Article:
How Evanston activism has survived through virtual action

How+Evanston+activism+has+survived+through+virtual+action

Daily file illustration by Catherine Buchaenic

Jordan Mangi, Reporter

Evanston activist groups have tackled climate change, housing justice and the upcoming election, while navigating technological and logistical hurdles of the pandemic that has further highlighted existing inequities.

As the director of housing counseling and education at the fair housing justice nonprofit Open Communities, Jasemen Hatcher provides free counseling around rentals and foreclosure prevention. But Hatcher said even getting in contact with families has gotten more difficult as the pandemic continues. Some families have had to cut out their internet access, making it difficult for them to fill out applications.

Other activist groups have moved operations online, swapping protests and canvassing in favor of social media.

Indivisible Evanston, a branch of a national network of community organizers working to elect progressive leaders and resist President Trump’s agenda, is switching gears and focusing on training people to do phone and text banking.

Rosie Rees, co-leader of Indivisible Evanston, emphasized that a huge part of the group’s work in the past had been hosting events for postcard-writing to likely Democratic voters in Wisconsin and Michigan. With stay-at-home orders in place, the organization is setting up virtual Zoom postcard-writing parties and locations where people can pick up postcards to fill out.

But with new technology comes new obstacles. Many members of Indivisible Evanston are retirees, said Rees, and the transition to Zoom and programs like SignUpGenius for meetings has had a learning curve.

In addition to e-learning, teenagers in Evanston are tackling virtual activism. Climate justice group E-Town Sunrise is expanding its r climate justice education through Sunrise School, a free online class offered by its larger organization Sunrise Movement, according to E-Town Sunrise leader Aldric Martinez-Olson.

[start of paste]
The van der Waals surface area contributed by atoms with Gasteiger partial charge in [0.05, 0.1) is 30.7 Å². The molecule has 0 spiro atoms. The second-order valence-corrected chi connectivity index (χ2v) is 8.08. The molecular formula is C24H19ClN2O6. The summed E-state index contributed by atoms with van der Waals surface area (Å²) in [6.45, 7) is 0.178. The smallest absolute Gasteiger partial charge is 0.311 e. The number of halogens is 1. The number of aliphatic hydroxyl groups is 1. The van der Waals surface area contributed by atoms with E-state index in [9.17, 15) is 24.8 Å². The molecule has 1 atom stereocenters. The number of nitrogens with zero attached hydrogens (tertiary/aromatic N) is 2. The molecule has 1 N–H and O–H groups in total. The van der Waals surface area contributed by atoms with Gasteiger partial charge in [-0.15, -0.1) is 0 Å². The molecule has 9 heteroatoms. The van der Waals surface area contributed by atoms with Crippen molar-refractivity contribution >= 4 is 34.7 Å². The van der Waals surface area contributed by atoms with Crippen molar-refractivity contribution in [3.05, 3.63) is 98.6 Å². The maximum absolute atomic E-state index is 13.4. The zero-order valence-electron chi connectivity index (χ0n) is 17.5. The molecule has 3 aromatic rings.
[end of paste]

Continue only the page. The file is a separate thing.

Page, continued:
The group has also used social media to spread information about sustainable practices and the #AbandonAdani campaign, which calls on University President Morton Shapiro to abandon his role in the Adani Carmichael coal mine brokerage.

Martinez-Olson said that members have also used art to spread their message. They drew chalk messages about the Green New Deal and hung banners made out of old sheets along the lake bike trail.

For many activism groups, COVID-19 has either emphasized a need for their work or a need for radical change.

“COVID and the climate crisis are really connected,” said Rachel Rosner of Citizens’ Greener Evanston, a climate and sustainability activism group. “This is a test crisis…and we’re really preparing for an intensified crisis in the future.”

Hatcher has seen an influx of people needing assistance with housing. She estimated that each year, Open Communities can serve about 800 people, but due to COVID-19, she will serve that number in three months.

“It’s really about taking in those calls and triaging the most urgent needs and being prepared for the new types of calls that come at us,” said Hatcher. “We’re developing programs that will help those who don’t feel they’re seen right now.”

Email: [email protected]
Twitter: @jordanrose718

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